At a town hall meeting on Monday, over 60 Queen's University faculty, staff, and students offered their input on the future direction of the university. Much of the discussion focused on the experience of undergraduate students in arts and science. One student said Queen's should consider how better to support all instructors because students place a high value on teaching excellence. That discussion raised the issue about whether the institution should use professors who only teach. Faculty and students at the meeting cited interdisciplinarity as an important element of a rich education. Several faculty members warned that department heads, concerned about maintaining their budgets during times of financial difficulty, might hinder interdisciplinary efforts. Queen's News Centre

Nipissing launches Centre for Flexible Learning

Yesterday Nipissing University formally launched its new Centre for Flexible Learning (CFL), which will be housed in the new Learning Library and at the 2 regional campuses in Brantford and Bracebridge-Muskoka. The CFL team will work with the Nipissing community to advance teaching and learning in 3 areas: curriculum development, instructional design, and the scholarship of teaching; learning technologies, online and blended course development; and information literacy and research skill development. Nipissing says that with support from philanthropist Seymour Schulich's benefaction to the Schulich School of Education, the CFL will further establish the university as an innovator in PSE. The education school's dean says the centre will allow faculty across Nipissing to build a scholarship of teaching and learning that will enhance student engagement and improve achievement and success. Nipissing News Release

Ignatieff proposes plan for young Canadian to work overseas

On Wednesday, the second day of his summer-long cross-country tour, Liberal Leader Michael Ignatieff said he would like to develop a federally funded program to allow young Canadians to work abroad and gain international experience. Ignatieff is contemplating a program in which the federal government would provide subsidized placements with Canadian institutions or partners overseas to "internationalize" an entire generation of young people. The Liberal leader said that international experience is not something that should be frowned upon. "I don't want Canadians to think the only good Canadian is someone who's never left these shores." Ottawa Citizen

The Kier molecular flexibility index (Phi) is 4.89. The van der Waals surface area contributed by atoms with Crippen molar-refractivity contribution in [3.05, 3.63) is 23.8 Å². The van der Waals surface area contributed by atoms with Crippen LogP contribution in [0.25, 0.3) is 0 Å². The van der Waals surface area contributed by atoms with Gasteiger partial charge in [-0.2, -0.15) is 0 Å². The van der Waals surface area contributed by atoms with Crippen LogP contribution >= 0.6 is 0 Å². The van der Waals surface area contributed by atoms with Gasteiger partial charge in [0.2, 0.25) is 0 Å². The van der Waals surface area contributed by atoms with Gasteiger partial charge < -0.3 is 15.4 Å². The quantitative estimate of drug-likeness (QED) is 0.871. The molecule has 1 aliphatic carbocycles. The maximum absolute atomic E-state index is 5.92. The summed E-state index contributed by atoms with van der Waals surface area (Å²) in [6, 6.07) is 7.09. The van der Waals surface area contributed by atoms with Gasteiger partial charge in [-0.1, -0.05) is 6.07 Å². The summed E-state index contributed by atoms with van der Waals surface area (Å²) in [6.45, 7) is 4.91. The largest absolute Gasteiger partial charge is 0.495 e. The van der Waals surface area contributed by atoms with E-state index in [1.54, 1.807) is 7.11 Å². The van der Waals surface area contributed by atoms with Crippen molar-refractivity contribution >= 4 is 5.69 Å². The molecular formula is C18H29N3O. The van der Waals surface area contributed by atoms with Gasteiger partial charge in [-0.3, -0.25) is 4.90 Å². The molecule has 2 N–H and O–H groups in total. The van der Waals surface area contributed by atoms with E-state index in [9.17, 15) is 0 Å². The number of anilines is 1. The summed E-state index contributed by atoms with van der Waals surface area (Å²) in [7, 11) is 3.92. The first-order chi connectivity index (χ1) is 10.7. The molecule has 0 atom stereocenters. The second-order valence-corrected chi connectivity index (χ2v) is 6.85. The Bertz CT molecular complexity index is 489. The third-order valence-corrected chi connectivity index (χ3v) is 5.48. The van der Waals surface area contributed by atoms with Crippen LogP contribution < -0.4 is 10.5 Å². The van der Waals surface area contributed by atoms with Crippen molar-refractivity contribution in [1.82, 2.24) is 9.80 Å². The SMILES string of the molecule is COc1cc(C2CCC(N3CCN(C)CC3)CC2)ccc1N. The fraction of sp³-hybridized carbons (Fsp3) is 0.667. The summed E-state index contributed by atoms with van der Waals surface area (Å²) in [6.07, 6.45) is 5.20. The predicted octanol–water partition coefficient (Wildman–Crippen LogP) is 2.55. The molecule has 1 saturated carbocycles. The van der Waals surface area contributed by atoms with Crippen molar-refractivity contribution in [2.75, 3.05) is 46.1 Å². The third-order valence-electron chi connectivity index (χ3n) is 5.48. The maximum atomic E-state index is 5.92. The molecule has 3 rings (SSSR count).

Dual enrolment programs effective in helping students succeed in PSE, report finds

Dual enrolment programs, through which high school students enrol in courses for college credit, can be a key element in the transition from high school to college, according to a new report commissioned by the US-based Blackboard Institute. Examining various configurations of and studies on dual enrolment, the report finds that these programs, when properly implemented, can be effective in helping all students, not just high achievers, succeed in higher education. While such programs have shown evidence of increasing college attendance and success rates, they are sometimes hampered by state policies that do not provide the support necessary to leverage these programs. Blackboard Institute News Release | Read the report

What students want in a professor

A pair of British academics think they may have found the recipe for what students believe to be the perfect university instructor. The formula is based on an analysis of over 400 student submissions to the University of Hertfordshire's annual "Tutor of the Year" award. A ranking based on the number of times the most valued traits were mentioned indicates that "great teaching" is the most sought-after quality in a lecturer. The research highlights the growing importance of the "edutainer" -- an instructor who is able to combine education and entertainment. A professor interviewed by Inside Higher Ed argues this trend may in part be due to a decline in students' attention span, pointing to the growing popularity of "infotainment" shows among students. Inside Higher Ed

Youtube's "Leanback" offers TV-like viewing

Last Wednesday marked the debut of a YouTube format called "Leanback," which picks out high-definition clips most likely to draw an individual's attention and then automatically serves up a one video after another. Leanback is part of the video-sharing site's effort to evolve into a "video operating system" that is as ubiquitous and as easy to use as television. In addition to making its site easier to watch, YouTube has been trying to line up more compelling content from movie and TV studios to supplement the millions of amateur clips in its library. Associated Press | YouTube Blog